Zoe Berg/Photo Editor
With the class of 2024 living in their residential colleges, on-campus sophomores have found an unlikely home in the Lanman-Wright Hall courtyard on Old Campus.
Although Old Campus typically houses first-years, COVID-19 has rendered it the center of sophomore life. Some juniors also live on Old Campus. Current residents of Old Campus receive their COVID testing at Dwight Hall, pick-up food from their college dining hall and hang out with their peers in the courtyard. Now, almost a month into the semester, that routine is subject to change — Benjamin Franklin, Pauli Murray, Silliman and Timothy Dwight colleges are offering their students the chance to move back behind college gates.
“Some [students] may be moving back into their residential colleges — but only the residential colleges that typically include first year students in the colleges proper,” wrote Grace Hopper Head of College and Chair of the Council of Heads of Colleges Julia Adams in an email to the News. “These are Franklin, Murray, TD and Silliman — and this is entirely an issue of space.”
According to Adams, leaving Lanman-Wright is not mandatory. Rather, students can decide for themselves whether moving is right for them.
Camden Rider ’23 is a sophomore in Murray who petitioned to live on campus for mental health reasons and to mitigate the time difference between New Haven and his home on the West Coast. According to Rider, this new opportunity was given in hopes of strengthening sophomores’ ties with their colleges. This reason has not yet been confirmed by a head of college.
Rider said he appreciates his head of college’s concern for sophomores’ connection to the college and for their schedule. Since students can only retrieve food from their own college’s dining hall, the 1.2 mile walk from Lanman-Wright Hall to Pauli Murray and back has posed an issue for many students trying to eat between classes and other commitments. However, he plans on staying where he is.
“I have a good group of people around me and wasn’t ready to move across campus,” Rider said. “I emailed [my head of college] back saying all this and that I’m good where I am. I don’t feel detached from the Murray community — I have a community — I’m doing well.”
Not all sophomores share this feeling of connection to their residential college. Dan Huynh ’23 is living on campus because of his membership in Yale’s Naval ROTC program. Though living and training together has enabled him to maintain rapport with the ROTC crowd, his other main point of connection — Trumbull, his residential college — has weakened.
Huynh cites the difficulty of eating in the dining halls, the lack of residential college programming and the fact that many of his friends are scattered across the globe as sources of strain.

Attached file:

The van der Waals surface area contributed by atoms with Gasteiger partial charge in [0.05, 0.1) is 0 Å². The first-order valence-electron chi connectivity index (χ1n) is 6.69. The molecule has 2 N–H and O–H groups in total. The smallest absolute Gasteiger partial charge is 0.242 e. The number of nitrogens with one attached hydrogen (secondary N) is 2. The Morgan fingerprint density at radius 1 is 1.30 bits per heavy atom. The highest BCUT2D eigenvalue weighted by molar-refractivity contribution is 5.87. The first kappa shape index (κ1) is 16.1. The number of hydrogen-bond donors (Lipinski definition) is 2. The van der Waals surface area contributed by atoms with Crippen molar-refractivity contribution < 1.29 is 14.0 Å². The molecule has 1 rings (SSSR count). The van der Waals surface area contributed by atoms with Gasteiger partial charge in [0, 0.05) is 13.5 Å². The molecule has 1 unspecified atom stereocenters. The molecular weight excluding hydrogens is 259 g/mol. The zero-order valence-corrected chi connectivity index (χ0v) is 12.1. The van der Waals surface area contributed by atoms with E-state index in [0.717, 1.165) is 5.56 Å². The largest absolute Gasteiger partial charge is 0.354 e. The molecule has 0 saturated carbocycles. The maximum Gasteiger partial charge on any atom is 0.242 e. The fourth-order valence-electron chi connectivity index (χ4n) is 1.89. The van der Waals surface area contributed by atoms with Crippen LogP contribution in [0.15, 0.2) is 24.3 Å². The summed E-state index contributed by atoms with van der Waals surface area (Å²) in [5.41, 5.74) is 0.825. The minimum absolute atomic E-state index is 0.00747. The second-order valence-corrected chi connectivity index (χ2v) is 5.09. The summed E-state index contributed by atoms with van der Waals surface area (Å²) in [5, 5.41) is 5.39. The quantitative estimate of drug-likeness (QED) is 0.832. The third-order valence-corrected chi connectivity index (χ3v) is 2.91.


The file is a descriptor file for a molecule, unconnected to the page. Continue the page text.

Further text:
Some of the on-campus sophomores are transfer students navigating their first semester in New Haven in the midst of the pandemic. These students in particular report feeling a disconnect between themselves and the broader Yale community.
Grace Campos ’23, who transferred to Yale from Pomona College in California to take advantage of Yale’s undergraduate theater program noted that, aside from some Zoom calls, there has not been an orientation program for transfer students. While the class of 2024 gets first-year counselors, mixers and extracurricular recruitment, transfer students have had to fend for themselves, Campos said.
According to Campos, transfer students have a transfer counselor, similar to the FroCos first-year students have. Despite this, many transfer students have not had much contact with their transfer counselors due to many of the counselors taking a leave of absence this year.
“Yale’s priority is always going to be its first-years — it felt like we were kind of left to the dust,” Campos said.
Sophomores at Yale — even prior to the pandemic — lose formal sources of mentorship like FroCos just as they are supposed to begin narrowing the focus of their college careers. Yale College students are expected to declare a major by the end of their sophomore year.
Rider expressed similar sentiments. According to Rider, the support first year students receive disappears once they reach their sophomore year of college.
A lack of external guidance and a pandemic has forced sophomores to look inwards and build a community within their class. According to Rider, the eclectic mix of on-campus sophomores ranges from ROTC members to internationals to transfer students who likely would not have met if it had not been for the pandemic.
“In the beginning, there was this presumption that everybody else knew each other and the transfers didn’t know anyone, but it became apparent that that wasn’t that case,” Campos said.
Campus, who was originally nervous about entering a system of pre-existing relationships, came to realize that most sophomores were forging new friendships in the face of the pandemic.
Huynh thinks the administration chose to house sophomores in Lanman-Wright Hall because the building’s courtyard is conducive to community building while also complying with the University’s guidelines for social distancing.
“The first 14 days when we couldn’t go to our residential colleges were just peak sophomore unity because we’d have to pick up our food on Old Campus and then we’d all eat together in the courtyard,” Huynh said. “That’s how I got to know most of the people who are new to me.”
Lanman-Wright Hall is located at 206 Elm St.
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